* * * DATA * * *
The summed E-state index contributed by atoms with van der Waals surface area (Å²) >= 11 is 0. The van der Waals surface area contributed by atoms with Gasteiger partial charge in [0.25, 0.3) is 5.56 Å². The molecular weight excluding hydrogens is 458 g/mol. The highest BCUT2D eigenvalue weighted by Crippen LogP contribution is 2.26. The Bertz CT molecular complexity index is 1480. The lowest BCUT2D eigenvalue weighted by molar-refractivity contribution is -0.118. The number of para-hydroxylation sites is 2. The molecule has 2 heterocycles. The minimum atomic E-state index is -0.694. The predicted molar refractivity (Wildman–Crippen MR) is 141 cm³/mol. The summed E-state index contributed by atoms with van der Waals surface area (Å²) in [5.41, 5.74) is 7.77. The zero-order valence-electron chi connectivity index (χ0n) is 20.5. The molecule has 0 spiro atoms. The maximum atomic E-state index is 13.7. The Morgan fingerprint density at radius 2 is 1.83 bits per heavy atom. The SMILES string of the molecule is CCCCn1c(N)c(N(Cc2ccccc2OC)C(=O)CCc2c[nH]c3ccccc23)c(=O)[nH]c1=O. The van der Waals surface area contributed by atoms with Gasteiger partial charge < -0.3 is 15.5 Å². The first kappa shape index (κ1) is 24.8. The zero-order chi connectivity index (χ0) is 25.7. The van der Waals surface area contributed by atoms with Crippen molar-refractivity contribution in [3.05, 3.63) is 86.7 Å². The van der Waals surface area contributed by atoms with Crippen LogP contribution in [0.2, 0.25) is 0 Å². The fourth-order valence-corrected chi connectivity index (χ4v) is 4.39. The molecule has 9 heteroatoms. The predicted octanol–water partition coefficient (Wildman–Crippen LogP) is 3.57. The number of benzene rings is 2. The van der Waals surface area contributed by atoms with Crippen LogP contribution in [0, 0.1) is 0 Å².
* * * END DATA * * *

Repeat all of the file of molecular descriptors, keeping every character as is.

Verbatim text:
The summed E-state index contributed by atoms with van der Waals surface area (Å²) >= 11 is 0. The van der Waals surface area contributed by atoms with Gasteiger partial charge in [0.25, 0.3) is 5.56 Å². The molecular weight excluding hydrogens is 458 g/mol. The highest BCUT2D eigenvalue weighted by Crippen LogP contribution is 2.26. The Bertz CT molecular complexity index is 1480. The lowest BCUT2D eigenvalue weighted by molar-refractivity contribution is -0.118. The number of para-hydroxylation sites is 2. The molecule has 2 heterocycles. The minimum atomic E-state index is -0.694. The predicted molar refractivity (Wildman–Crippen MR) is 141 cm³/mol. The summed E-state index contributed by atoms with van der Waals surface area (Å²) in [5.41, 5.74) is 7.77. The zero-order valence-electron chi connectivity index (χ0n) is 20.5. The molecule has 0 spiro atoms. The maximum atomic E-state index is 13.7. The Morgan fingerprint density at radius 2 is 1.83 bits per heavy atom. The SMILES string of the molecule is CCCCn1c(N)c(N(Cc2ccccc2OC)C(=O)CCc2c[nH]c3ccccc23)c(=O)[nH]c1=O. The van der Waals surface area contributed by atoms with Gasteiger partial charge < -0.3 is 15.5 Å². The first kappa shape index (κ1) is 24.8. The zero-order chi connectivity index (χ0) is 25.7. The van der Waals surface area contributed by atoms with Crippen molar-refractivity contribution in [3.05, 3.63) is 86.7 Å². The van der Waals surface area contributed by atoms with Crippen LogP contribution in [0.2, 0.25) is 0 Å². The fourth-order valence-corrected chi connectivity index (χ4v) is 4.39. The molecule has 9 heteroatoms. The predicted octanol–water partition coefficient (Wildman–Crippen LogP) is 3.57. The number of benzene rings is 2. The van der Waals surface area contributed by atoms with Crippen LogP contribution in [0, 0.1) is 0 Å².